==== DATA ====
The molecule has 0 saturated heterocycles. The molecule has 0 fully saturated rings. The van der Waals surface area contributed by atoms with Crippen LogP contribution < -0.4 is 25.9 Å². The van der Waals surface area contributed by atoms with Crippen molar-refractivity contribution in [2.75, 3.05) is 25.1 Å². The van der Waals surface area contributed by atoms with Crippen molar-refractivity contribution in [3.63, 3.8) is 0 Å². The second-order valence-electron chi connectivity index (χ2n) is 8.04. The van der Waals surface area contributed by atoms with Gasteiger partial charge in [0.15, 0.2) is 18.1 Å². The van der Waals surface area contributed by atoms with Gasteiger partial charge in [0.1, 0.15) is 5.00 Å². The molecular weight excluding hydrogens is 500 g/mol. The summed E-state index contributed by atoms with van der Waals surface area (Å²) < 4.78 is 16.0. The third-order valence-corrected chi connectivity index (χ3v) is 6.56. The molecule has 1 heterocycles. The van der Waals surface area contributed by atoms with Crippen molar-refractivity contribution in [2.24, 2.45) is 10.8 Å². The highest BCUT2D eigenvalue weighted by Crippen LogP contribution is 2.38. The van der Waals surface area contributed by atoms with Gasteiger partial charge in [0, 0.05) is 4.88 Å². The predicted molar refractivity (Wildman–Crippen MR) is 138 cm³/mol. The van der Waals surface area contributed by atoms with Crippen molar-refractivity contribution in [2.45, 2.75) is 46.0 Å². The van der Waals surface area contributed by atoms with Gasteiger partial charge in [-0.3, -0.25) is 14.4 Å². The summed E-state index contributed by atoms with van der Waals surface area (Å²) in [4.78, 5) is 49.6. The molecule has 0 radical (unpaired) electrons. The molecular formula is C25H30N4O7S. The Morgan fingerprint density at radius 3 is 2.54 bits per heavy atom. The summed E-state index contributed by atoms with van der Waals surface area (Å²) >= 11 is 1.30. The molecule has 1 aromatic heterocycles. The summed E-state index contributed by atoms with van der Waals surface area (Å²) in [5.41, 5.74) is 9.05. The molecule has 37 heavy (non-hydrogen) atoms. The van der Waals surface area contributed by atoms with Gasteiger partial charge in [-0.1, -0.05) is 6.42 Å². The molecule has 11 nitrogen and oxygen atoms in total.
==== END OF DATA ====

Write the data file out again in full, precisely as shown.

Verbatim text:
The molecule has 0 saturated heterocycles. The molecule has 0 fully saturated rings. The van der Waals surface area contributed by atoms with Crippen LogP contribution < -0.4 is 25.9 Å². The van der Waals surface area contributed by atoms with Crippen molar-refractivity contribution in [2.75, 3.05) is 25.1 Å². The van der Waals surface area contributed by atoms with Crippen molar-refractivity contribution in [3.63, 3.8) is 0 Å². The second-order valence-electron chi connectivity index (χ2n) is 8.04. The van der Waals surface area contributed by atoms with Gasteiger partial charge in [0.15, 0.2) is 18.1 Å². The van der Waals surface area contributed by atoms with Gasteiger partial charge in [0.1, 0.15) is 5.00 Å². The molecular weight excluding hydrogens is 500 g/mol. The summed E-state index contributed by atoms with van der Waals surface area (Å²) < 4.78 is 16.0. The third-order valence-corrected chi connectivity index (χ3v) is 6.56. The molecule has 1 heterocycles. The van der Waals surface area contributed by atoms with Crippen molar-refractivity contribution in [2.24, 2.45) is 10.8 Å². The highest BCUT2D eigenvalue weighted by Crippen LogP contribution is 2.38. The van der Waals surface area contributed by atoms with Gasteiger partial charge in [0, 0.05) is 4.88 Å². The predicted molar refractivity (Wildman–Crippen MR) is 138 cm³/mol. The van der Waals surface area contributed by atoms with Crippen molar-refractivity contribution in [2.45, 2.75) is 46.0 Å². The van der Waals surface area contributed by atoms with Gasteiger partial charge in [-0.3, -0.25) is 14.4 Å². The summed E-state index contributed by atoms with van der Waals surface area (Å²) in [4.78, 5) is 49.6. The molecule has 0 radical (unpaired) electrons. The molecular formula is C25H30N4O7S. The Morgan fingerprint density at radius 3 is 2.54 bits per heavy atom. The summed E-state index contributed by atoms with van der Waals surface area (Å²) >= 11 is 1.30. The molecule has 1 aromatic heterocycles. The summed E-state index contributed by atoms with van der Waals surface area (Å²) in [5.41, 5.74) is 9.05. The molecule has 37 heavy (non-hydrogen) atoms. The van der Waals surface area contributed by atoms with Gasteiger partial charge in [-0.1, -0.05) is 6.42 Å². The molecule has 11 nitrogen and oxygen atoms in total.